- Protein: Protein is half sugar and half amine. The amine part is toxic in large quantities so just like sugar it needs tight regulation. Exercise requires protein partly for fuel but mainly for building and repair work. What exercise does is push the body to become more able to handle the forces applied to it. Therefore it becomes less likely to break under strain. At the same time it creates a strong need to use protein and thus the systems to regulate protein become efficient and tightly regulated.
- Salt: Salt and salts are actually crucial to the body because they have very useful chemical properties. Two very important functions are to help draw water in and out of the body as required making it easier to regulate water and keep the whole body healthy. The other is to supply the calcium and sodium required by nerves in saltatory conduction. Your entire nervous system including your brain, spine and motor circuits require specific amounts of calcium to repeatedly send message around the body
- Water: The biggest improvement your body makes when you exercise is in water regulation. This is because every system in the body works better when water is controlled properly. Plenty of studies show that carbohydrate and fat don’t get digested or used properly if the water around them is not correct which is the basis of the sports drinks industry. Exercise puts the greatest strain possible on the bodies ability to supply, transport and regulate water and so it is no surprise that exercise forces the body to keep the required systems up to date.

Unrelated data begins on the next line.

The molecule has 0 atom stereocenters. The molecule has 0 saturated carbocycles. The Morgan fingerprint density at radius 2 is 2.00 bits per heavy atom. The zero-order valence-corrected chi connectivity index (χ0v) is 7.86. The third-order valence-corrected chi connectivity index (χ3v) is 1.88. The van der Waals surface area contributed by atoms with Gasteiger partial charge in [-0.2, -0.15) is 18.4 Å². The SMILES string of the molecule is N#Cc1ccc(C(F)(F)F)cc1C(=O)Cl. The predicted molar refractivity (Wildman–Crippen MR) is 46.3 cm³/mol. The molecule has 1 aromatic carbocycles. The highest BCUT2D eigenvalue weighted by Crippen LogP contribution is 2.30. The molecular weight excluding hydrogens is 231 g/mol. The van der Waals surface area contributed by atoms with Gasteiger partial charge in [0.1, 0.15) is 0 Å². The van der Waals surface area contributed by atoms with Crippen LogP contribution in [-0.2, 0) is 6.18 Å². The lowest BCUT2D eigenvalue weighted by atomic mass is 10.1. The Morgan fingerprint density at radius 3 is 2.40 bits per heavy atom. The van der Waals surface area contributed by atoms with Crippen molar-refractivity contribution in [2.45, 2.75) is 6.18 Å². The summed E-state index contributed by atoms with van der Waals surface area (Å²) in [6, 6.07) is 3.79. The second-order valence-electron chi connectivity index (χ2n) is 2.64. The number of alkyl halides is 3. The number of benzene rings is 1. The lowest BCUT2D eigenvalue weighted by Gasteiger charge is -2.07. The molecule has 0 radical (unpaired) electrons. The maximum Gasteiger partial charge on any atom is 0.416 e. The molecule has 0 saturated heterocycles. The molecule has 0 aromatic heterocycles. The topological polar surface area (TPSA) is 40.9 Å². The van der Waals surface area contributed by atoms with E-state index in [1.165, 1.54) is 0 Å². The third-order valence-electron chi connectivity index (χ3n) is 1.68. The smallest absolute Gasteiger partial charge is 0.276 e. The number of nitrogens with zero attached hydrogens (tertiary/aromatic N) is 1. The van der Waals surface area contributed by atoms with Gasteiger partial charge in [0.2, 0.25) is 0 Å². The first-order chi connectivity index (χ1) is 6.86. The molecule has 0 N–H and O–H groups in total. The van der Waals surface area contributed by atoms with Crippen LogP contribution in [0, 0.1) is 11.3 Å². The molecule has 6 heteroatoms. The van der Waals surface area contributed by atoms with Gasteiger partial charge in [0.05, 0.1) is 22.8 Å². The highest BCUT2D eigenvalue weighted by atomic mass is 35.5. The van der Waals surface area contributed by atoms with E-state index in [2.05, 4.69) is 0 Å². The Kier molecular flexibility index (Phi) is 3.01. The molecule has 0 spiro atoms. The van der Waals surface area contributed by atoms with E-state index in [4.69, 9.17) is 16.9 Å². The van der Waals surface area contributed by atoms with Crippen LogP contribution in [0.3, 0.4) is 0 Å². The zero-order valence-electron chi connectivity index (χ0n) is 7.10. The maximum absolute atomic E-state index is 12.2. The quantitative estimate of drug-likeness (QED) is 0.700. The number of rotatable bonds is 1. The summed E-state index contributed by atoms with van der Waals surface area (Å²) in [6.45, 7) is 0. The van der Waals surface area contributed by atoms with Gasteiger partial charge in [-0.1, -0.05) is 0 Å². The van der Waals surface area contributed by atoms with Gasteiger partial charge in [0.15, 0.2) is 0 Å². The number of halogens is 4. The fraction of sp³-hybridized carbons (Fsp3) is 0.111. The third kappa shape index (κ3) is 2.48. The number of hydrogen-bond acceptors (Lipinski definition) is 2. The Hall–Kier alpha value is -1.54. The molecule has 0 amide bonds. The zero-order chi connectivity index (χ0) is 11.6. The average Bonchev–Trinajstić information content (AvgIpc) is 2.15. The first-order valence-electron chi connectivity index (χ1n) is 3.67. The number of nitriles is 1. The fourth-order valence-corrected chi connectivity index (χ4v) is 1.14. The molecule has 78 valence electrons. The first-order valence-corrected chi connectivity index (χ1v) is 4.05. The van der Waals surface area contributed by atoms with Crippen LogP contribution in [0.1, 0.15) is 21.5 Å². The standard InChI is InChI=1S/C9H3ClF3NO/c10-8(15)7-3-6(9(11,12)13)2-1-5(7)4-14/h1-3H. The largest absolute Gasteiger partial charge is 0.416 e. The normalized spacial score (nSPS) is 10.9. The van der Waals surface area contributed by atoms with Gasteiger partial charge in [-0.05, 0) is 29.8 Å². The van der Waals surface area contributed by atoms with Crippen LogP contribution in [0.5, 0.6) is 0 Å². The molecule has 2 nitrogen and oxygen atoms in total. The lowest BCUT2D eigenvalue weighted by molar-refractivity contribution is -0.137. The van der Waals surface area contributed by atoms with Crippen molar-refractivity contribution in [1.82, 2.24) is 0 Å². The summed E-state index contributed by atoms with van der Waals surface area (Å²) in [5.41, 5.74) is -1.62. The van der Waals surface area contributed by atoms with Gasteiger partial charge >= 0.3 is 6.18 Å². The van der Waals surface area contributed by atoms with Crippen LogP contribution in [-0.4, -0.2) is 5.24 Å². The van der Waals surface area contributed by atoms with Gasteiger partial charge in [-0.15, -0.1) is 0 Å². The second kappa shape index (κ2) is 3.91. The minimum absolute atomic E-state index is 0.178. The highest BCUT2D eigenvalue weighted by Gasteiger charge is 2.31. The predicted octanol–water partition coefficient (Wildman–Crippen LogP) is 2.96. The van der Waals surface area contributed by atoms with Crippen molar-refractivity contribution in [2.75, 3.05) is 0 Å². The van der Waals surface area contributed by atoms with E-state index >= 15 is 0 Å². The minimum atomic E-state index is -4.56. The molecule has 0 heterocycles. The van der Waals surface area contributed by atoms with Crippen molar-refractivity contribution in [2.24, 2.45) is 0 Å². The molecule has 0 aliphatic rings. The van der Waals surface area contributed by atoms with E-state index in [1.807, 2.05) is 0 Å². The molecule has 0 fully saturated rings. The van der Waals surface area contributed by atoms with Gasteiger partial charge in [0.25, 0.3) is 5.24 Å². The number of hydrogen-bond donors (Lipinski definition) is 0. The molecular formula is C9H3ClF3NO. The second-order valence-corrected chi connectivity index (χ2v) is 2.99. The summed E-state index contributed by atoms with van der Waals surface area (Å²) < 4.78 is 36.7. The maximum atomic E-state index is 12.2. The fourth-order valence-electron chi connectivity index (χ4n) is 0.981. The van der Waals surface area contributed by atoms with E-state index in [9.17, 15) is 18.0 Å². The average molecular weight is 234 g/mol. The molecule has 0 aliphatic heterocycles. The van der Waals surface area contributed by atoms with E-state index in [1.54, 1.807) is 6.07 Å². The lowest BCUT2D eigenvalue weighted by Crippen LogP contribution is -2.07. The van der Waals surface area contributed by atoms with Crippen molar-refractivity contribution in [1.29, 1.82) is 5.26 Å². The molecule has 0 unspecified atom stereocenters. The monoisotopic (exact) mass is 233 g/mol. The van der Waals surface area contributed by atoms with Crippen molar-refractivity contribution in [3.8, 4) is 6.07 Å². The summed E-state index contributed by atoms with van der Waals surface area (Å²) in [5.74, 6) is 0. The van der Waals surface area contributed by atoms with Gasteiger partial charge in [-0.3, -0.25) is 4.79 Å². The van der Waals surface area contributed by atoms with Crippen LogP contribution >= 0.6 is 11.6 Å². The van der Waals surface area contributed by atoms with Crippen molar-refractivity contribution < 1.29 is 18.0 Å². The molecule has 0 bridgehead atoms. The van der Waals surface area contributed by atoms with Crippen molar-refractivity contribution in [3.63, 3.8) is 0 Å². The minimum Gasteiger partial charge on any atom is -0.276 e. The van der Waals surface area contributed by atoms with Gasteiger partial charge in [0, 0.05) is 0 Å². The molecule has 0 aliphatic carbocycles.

As you can see from this analysis exercise puts a great and regular demand on all the body as a whole. This act itself forces the body to bring itself up to standard and reminds the body how it is supposed to work and that it must prepare for challenges. The challenge of exercise no longer exists in modern sedentary life and we haven’t yet evolved to handle this. So without the regular challenge of movement the body and its systems fall into disrepair. This is the reason that obesity, heart disease, diabetes and other diseases of western life are all being recognised as the result of the body not working as it normally would and that those who are regularly active suffer much less from these diseases if they suffer at all.